Throughout the years, The M.e.t. has had many research assistants and interns work diligently to answer questions and solve problems in our local environment.
If you have done research, want to serve as a volunteer research assistant or intern through your school, please send us an email. We are always eager to hear what is important to you and educate the community on important issues!
Featured below is one of our many projects:
Mercury in Your Home
Safeguarding Your Family and Home
From the Thermometer to the Dinner Table
When a mercury thermometer is broken, liquid mercury begins to turn into a gas. If the spill is not cleaned up, the gas will contaminate the home. If mercury is thrown in the trash and taken to the curb, it will eventually be burned with the rest of the trash and go into the air. Rain carries mercury from the air to the ground where it flows to a body of water.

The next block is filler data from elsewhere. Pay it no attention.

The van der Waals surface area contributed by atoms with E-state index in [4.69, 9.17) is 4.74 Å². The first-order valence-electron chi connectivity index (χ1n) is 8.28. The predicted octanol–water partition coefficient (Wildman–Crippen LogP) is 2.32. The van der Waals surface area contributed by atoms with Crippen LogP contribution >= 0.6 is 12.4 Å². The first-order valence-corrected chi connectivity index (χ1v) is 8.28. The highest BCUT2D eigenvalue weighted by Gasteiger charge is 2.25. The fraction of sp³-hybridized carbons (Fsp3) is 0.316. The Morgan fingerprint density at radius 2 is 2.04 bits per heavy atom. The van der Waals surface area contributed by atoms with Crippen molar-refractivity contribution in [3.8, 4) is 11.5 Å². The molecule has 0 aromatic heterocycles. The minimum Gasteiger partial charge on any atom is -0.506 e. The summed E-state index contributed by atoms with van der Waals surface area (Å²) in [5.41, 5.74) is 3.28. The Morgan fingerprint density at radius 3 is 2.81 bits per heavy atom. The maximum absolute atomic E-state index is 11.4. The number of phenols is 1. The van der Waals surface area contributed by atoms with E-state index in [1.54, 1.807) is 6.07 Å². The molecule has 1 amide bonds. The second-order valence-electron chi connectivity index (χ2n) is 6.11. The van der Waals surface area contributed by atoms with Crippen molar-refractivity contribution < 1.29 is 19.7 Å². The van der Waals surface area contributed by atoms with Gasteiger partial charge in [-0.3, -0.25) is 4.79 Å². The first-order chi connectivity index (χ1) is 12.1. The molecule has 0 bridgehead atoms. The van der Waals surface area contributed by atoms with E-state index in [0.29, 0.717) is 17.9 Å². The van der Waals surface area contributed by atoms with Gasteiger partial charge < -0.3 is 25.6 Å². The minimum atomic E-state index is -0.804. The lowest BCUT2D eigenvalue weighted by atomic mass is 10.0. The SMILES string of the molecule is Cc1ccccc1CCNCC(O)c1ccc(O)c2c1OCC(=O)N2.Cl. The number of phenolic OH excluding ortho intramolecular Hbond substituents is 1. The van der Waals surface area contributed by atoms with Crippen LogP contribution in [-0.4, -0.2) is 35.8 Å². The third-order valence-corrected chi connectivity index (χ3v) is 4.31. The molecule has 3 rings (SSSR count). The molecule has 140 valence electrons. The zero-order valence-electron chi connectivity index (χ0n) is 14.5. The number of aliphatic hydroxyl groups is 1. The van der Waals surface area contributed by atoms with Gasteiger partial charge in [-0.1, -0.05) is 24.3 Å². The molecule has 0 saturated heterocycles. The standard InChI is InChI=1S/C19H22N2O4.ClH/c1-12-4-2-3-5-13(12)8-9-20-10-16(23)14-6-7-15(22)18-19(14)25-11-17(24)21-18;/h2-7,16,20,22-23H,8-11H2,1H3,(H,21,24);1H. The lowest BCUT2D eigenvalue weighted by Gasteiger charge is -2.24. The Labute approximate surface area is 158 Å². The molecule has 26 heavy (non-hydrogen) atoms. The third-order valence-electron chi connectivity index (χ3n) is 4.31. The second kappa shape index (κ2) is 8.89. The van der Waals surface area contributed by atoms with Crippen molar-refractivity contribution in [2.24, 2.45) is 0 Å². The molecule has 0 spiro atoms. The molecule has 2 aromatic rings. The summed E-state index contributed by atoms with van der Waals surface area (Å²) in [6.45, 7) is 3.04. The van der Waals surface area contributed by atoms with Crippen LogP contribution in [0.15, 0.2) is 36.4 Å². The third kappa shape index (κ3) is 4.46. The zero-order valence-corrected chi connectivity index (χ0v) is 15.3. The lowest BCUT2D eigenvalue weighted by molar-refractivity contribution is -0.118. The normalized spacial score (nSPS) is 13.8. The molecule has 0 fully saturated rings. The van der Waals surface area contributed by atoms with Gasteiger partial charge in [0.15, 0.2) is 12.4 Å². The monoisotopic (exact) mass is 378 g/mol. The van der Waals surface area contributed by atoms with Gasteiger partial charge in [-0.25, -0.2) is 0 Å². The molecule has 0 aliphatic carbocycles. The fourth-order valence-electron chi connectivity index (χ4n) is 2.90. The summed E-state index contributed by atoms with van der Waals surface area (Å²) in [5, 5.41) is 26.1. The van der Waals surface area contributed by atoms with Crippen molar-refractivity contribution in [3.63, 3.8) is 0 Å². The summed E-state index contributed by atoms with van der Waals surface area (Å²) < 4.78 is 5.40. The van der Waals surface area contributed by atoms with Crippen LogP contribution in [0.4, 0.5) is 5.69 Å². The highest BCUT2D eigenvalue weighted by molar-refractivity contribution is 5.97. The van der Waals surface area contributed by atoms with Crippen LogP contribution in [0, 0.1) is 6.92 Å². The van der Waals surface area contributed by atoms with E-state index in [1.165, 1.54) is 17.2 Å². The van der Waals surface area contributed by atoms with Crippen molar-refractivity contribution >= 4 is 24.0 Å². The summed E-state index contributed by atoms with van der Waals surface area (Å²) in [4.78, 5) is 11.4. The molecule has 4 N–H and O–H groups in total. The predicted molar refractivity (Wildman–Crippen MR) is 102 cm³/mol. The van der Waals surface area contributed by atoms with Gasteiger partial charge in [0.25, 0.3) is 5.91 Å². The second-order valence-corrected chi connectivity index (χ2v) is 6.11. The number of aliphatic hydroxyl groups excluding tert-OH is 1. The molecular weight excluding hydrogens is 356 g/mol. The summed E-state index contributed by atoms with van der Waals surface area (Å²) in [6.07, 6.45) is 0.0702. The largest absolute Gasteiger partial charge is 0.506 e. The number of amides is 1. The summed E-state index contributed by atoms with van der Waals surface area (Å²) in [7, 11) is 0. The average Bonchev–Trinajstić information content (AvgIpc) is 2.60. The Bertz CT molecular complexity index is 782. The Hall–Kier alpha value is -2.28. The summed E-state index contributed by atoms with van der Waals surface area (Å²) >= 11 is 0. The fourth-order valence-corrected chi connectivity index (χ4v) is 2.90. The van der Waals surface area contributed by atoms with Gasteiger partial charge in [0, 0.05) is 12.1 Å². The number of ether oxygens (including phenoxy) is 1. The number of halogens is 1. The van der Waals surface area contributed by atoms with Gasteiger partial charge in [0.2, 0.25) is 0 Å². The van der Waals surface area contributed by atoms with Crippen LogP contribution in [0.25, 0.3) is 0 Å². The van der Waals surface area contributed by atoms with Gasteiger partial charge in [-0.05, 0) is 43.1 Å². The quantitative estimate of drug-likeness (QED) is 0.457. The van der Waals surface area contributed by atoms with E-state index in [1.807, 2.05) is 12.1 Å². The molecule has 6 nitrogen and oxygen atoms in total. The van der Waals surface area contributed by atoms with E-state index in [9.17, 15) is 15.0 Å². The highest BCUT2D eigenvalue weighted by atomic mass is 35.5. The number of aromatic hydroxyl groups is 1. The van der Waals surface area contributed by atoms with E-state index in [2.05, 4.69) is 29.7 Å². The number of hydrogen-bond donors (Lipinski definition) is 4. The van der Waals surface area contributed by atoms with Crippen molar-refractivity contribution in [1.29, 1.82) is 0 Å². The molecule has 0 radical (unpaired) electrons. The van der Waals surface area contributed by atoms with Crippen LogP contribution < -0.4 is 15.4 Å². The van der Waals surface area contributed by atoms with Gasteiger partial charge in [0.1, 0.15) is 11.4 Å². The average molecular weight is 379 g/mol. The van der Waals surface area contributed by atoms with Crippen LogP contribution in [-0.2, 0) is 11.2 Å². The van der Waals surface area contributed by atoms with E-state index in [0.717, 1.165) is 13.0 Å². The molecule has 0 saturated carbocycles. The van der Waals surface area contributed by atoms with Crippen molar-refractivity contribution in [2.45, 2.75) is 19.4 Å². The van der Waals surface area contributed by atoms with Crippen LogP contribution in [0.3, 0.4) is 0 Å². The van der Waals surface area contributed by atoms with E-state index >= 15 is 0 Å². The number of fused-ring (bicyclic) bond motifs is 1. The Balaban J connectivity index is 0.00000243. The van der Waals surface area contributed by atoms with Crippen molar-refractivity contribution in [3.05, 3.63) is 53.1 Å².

Bacteria in the water absorb the mercury and turn it into a more dangerous organic type of mercury, methyl mercury. Fish eat the bacteria and it accumulates in their flesh. This is called bioaccumulation. Accumulation of mercury is dangerous because mercury is more concentrated at the top of the food chain. The larger and older the fish, the more mercury it is likely to have.
Exposure to mercury can cause nervous system damage and birth defects in humans as well as devastating effects on wildlife. Birds hatch fewer eggs, and populations shrink. Mercury exposure can cause deformities such as missing limbs and altered hormone levels, and fish can pass mercury on to humans.
Oklahoma depends on fishing as a major part of its tourism and recreation industries. Recreational fishing contributes $196 million a year to our economy. Contaminated fish make our lakes and rivers less attractive to visitors and therefore hurt the Oklahoma economy.